The Texas-born singer was invited Friday to join the Grand Ole Opry.
Editor’s Note: Country music great Gene Watson was pleasantly surprised Friday evening when he was invited to become a member of the Grand Ole Opry — by no less a notable than Vince Gill — during an Opry show at Nashville’s fabled Ryman Auditorium. To celebrate the occasion, we are reposting here a 2012 interview we did with Watson in Houston prior to the release of his terrific album “Best of the Best.”
Cowboys & Indians: Most people just drag out the old master tapes when they put together a greatest hits compilation. But for your new Best of the Best CD, you actually went back into the recording studio and re-recorded hits like “Farewell Party,” “Fourteen Carat Mind” and “Love in the Hot Afternoon.”
Gene Watson: And it was the hardest album I ever tried to record in my life. It was extremely difficult. And I know a lot of people say, “Why? You’ve been singing these songs for years.” And that’s true. But I have changed them – even so slightly – throughout the years, as I’ve performed them in live shows. And I did not want to do that on this record. I wanted them to be right. But it wasn’t easy. It took me over a year to complete this project.
C&I: Still, these new recordings don’t sound precisely like the originals, right?
Gene: No, we didn’t go for the new, fresh Gene Watson who was there on the original recordings. We wanted the sound of the original cuts, but we also wanted that mystique, the sense of the toll that time has taken on Gene Watson. We wanted to reflect that. In every way. Even when we had the photographer come in to take the cover shots – they weren’t necessary happy shots.
C&I: You do look a tad pensive on the front and back photos.
Gene: [Laughs] I’m a serious-minded person. It’s sort of like when I’m singing “Farewell Party” and somebody asks me to smile. That’s not a song you can smile during.
C&I: That’s for sure. Of course, you could say the same thing about a lot of your other Top 10 hits, like “Paper Rosie,” “Got No Reason Now for Goin’ Home” and “Nothing Sure Looked Good on You.”
Gene: Well, I’m sort of an audible actor. With each song, I play the part. And I kept that in mind when we were doing the photos. Because these are serious-minded songs for me. There’s nothing to hardy-har-har about in most of these things. And we wanted to capture that.
That was one thing that my manager, John Lytle, was real adamant about: Getting across that mystique. Like, what’s enabled Gene Watson to stick around for so many years? How did he maintain his voice to sing in the same keys that he did then? How will he capture the same feelings and emotion that he did back then?
C&I: You’re still touring quite a lot, and playing at venues like the Grand Ole Opry. You’re 68, so you’re used to the demands of live concerts. But does the work ever get any easier?
Gene: It’s not easy to do. Whether you’re sick, whether you don’t feel good, whether you’re tired – whenever you step out on that stage, and stand behind that microphone, you have to put everything else out of your mind. That audience is a brand new audience. Those songs have to sound brand new. And you have to deliver them that way.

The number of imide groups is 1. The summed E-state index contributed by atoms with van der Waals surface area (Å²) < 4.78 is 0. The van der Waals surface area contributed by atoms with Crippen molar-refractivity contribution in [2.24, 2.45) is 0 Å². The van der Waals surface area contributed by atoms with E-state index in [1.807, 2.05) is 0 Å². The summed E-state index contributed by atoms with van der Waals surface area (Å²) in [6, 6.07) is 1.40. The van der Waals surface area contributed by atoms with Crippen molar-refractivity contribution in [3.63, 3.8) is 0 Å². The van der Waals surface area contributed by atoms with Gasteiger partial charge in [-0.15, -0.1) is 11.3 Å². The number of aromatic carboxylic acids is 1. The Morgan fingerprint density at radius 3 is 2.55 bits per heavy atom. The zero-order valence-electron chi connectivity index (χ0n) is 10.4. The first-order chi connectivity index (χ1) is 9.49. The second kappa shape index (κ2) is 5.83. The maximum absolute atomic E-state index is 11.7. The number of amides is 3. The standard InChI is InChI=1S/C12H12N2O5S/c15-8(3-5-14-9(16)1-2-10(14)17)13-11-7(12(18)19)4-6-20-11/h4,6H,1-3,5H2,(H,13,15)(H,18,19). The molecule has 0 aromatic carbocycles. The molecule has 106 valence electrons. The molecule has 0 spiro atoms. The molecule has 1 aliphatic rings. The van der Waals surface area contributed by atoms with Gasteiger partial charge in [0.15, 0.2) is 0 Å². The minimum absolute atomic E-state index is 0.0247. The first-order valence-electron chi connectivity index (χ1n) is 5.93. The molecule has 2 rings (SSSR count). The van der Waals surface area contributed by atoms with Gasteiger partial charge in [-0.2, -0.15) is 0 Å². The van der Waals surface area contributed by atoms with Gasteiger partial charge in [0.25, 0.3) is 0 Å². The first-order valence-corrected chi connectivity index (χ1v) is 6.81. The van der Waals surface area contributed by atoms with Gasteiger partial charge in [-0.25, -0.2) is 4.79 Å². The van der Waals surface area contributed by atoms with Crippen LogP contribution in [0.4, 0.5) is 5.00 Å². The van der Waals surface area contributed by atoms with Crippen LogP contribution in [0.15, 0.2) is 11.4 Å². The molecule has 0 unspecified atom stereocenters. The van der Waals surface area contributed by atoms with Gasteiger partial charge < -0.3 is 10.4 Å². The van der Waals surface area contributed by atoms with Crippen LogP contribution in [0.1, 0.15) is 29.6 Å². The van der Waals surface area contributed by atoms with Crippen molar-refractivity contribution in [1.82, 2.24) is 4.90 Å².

Every time I leave the stage, I know I’ve left it all out there. Whether it was a huge crowd or not so big, they still deserved everything I’ve got. And I think that’s something that’s contributed to my longevity. I always sign autographs after the show. I shake hands with people, I take pictures with people. And I get feedback from them.
C&I: Getting back to the new CD: There’s a line in “The Old Man and His Horn,” where the aging musician looks back on his life and career and says: “I tried but it sure was hard.” Those words must have a different meaning for you now than they did back when you first recorded that song.
Gene: [Laughs] That’s absolutely right. Like I say, I’m an audible actor. And it’s a lot easier now to put myself in the frame of mind of that old man. When I was singing that song for this album, I knew how it felt to be giving it all you’ve got, and maybe not succeed to the point where a lot of other people would like to succeed. But, you see, I never did strive to be a superstar. That never was one of my goals.
But I always had a specific sound in mind. No one ever picked my songs for me. I always picked out my own material. Right from the start, I figured what I had to do is make people like the way I sing. And I figured that to do that, I had to tell their life stories. I had to tell a story about something that happened to them. Or something that could have happened to them. Something they’ve dreamed of, something they’ve seen take place. Because if you can tell a person their life story, you’ve got their attention. And they’re not going to forget you.
So I’ve kept that in mind with every song I’ve picked out and recorded. It’s like the old man says: “I tried, but it sure was hard.” Well, I’m still trying.